Problems and Solution for The Multifunctional Morphemes in Machine Translation (English- Kurdish- Arabic)
Pirsgirêk û çareseriyên morfemên pir peywerî di wergera makîneyîn de Lêkolîna sepandî di navbera Îngilîzî, Kurdî û Erebî de
Prepared by the researcher : Dr. Safia Zivingi – Democratic Arabic Center in Berlin
Democratic Arab Center
International Journal of Kurdish Studies : First issue – April 2023
A Periodical International Journal published by the “Democratic Arab Center” Germany – Berlin
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Multifunctionality refers to the linguistic capability of a linguistic form to manifest itself in different syntactic structures that result in different syntactic functions and semantically. The phenomenon of morphemes, which has several functions, is almost present in most languages. This method enriches the language, but on the other hand, it leads to problems, most notably ambiguity and confusion in meanings. The problems of homonymy appear at various linguistic levels (phonetic, morphological, semantic, and syntactic). In this paper, we will discuss the multifunctional morphemes at the morphological level only, by studying the affixes (prefixes, suffixes, and infixes) that are characterized by their multiple grammatical and semantic functions, and presenting the problems they face when transferring them between languages (English, Arabic, and Kurdish). Although verbal homonymies are similar in writing, there are small details found in them that may not appear in the written drawing, such as phonetic differences related to stress or small vowels, or grammatical differences related to the nature of their uses according to the context. There are also morphological problems related to the multiplicity of morphemes indicative of one function; their development is not regulated. Most of these problems were not adequately treated in machine translation. The dictionary of machine translation requires a precise definition of the behavior of the word phonetically, morphologically, grammatically, semantically, and stylistically. At the level of comparison between the three languages (English, Arabic, and Kurdish), we found that all these languages have the feature of morphemes with multiple functions. Still, Arabic may have formulas and morphemes that can functionally correspond to English morphemes. Still, it prefers to use equivalents of lexical elements, not morphological elements, given the richness of Arabic and its semantic diversity. Still, this phenomenon may cause chaos and irregularity in machine translation. We also noticed that Kurdish is not only characterized by the multiplicity of functions of one morpheme but by the diversity of morphemes that indicate one function.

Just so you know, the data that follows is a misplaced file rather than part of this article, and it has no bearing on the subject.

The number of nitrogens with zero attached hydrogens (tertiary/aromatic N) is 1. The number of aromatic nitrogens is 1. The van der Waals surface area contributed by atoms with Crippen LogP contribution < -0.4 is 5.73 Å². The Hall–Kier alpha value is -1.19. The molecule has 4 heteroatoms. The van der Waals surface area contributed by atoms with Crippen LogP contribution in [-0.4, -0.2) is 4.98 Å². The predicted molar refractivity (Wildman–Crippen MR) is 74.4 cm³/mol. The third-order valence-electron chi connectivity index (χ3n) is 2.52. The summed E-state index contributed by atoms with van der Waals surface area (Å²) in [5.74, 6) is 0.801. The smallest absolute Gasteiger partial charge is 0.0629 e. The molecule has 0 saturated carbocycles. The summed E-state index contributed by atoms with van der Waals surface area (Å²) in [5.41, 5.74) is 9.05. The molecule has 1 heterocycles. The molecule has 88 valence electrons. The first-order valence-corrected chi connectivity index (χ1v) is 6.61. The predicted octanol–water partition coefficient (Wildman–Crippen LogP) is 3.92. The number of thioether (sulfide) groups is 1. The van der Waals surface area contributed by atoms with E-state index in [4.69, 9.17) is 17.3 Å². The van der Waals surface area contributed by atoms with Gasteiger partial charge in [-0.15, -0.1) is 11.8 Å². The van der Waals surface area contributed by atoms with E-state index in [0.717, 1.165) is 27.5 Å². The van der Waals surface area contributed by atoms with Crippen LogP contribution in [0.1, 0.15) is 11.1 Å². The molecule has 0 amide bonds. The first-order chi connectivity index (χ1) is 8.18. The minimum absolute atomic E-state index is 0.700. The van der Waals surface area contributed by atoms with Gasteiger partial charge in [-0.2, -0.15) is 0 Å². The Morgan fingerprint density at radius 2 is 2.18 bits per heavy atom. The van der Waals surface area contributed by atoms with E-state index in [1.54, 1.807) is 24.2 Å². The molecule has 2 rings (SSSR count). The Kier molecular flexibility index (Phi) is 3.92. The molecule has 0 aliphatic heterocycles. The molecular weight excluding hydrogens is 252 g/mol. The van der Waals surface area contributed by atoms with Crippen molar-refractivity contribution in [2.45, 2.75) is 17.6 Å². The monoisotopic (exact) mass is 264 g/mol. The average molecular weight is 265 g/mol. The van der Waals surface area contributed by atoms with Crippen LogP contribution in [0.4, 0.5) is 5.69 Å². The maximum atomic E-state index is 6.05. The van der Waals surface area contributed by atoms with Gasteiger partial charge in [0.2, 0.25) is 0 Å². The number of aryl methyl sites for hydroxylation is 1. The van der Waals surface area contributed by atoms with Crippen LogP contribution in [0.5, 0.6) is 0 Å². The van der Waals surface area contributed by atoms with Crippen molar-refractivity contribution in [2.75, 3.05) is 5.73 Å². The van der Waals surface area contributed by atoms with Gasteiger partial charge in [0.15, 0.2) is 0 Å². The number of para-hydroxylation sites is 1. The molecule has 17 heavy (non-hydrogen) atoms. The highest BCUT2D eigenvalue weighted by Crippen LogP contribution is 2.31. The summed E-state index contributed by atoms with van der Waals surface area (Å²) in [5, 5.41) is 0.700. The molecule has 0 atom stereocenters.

Diyardeya morfêman ku pir peywerî ne, ku hema bêje ew di piraniya zimanan de hene, ku ev rêbaz ziman dewlemend dike, lê ji aliyê din ve pirsgirêkan derdixe holê, lê ya herî diyar ew e ku di wateyan de nezelalî û tevliheviyê çêdike. Pirsgirêkên navehevrengî “heman navder” di astên curbecur ên zimanî (dengsazî, peyvsazî, watesazî û hevoksaziyê) de xuya dibin. Di vê gotarê de, em ê tenê morfemên pir peywerî di asta morfolojîk de, bi lêkolîna paşgir, pêşgir û navgiran re, ku bi gelek peywerên wan ên rêzimanî û watesazî ve têne xuyang kirin û pirsgirêkên ku di dema wergerandina wan de, di navbera zimanan de rû bi rû dimînin, pêşkêş bikin(Îngilîzî, Erebî û Kurdî). Her çend navehevrengên devkî di nivîsandinê de dişibin hev jî, lê hûrguliyên piçûk di wan de têne dîtin ku dibe ew di xêzkirina nivîskî de xuya nebin, wek cûdahiyên dengnasî yên ku bi stresê an dengdêrên piçûk ve girêdayî ne, an cûdahiyên rêzimanî yên ku bi xwezaya karanîna wan ve li gorî çerçuvê, girêdayî ne. Pirsgirêkên morfolojîk ên girêdayî pirbûna morfemên yek peywer jî hene; pêşketina wan nayê rêkxistin kirin. Piraniya van pirsgirêkan di wergera makîneyîn de bi têra xwe nehatin çareser kirin. Di ferhenga wergerandina makîneyîn de pênasekirina rast a tevgera peyvê ji hêla dengsaî, peyvsazî, rêzimanî, watesazî û şêwazî ve pêwist dike. Di asta danberheva di navbera her sê zimanan de (îngilîzî, erebî û kurdî) me dît ku ev hemû ziman xwedî taybet-morfemên bi pir peywerî ne, lê dibe ku zimanê erebî form û formên ku ji aliyê peywerî ve bi morfemên îngilîzî re têkildar dibin, hene. Lê belê ji ber dewlemendiya erebî û cihêrengiya wê ya watesazî, ew tercîh dike ku hevrehên hêmanên ferhengî bikar bîne, ne hêmanên morfolojîk. Dîsa jî, ev diyarde dibe ku di wergera makîneyîn de, bibe sedema tevlîhevî(kaos) û bêserûberiyê. Her wiha me dît ku çawa di kurdî ne tenê bi pirbûna peywerîyên yek morfemê lê bi cihêrengiya morfemanên ku yek peywerî ê nîşan didin diyar dibe.”
At the semantic level, there are phenomena known as synonyms (i.e., several words expressing one meaning) and its opposite is the phenomenon of homonymy (one-word expressing several meanings). It is similar to the phenomenon of (polysemy), and it differs from homonymy, in that there may be no common denominator between the multiple meanings of the vocabulary, while homonymy combines them with similar or close meanings. Likewise, at the morphological level, it is noted that one morpheme may have several meanings or functions.
There is no consensus on how to understand polysemy. But a common hypothesis is that polysemous words have a single meaning that can be modulated to fix distinct denotations depending on the context, while homonymy has distinct lexical entries, polysemous are mapped to a single lexical entry with a single meaning that enables access to multiple distinct senses. Given the standard assumption that word meanings are represented by concepts, it follows that polysemy undermines the atomistic idea that each concept has a single denotation. Instead, concepts and word meanings shift their denotations. (Dunn: 2020: 164)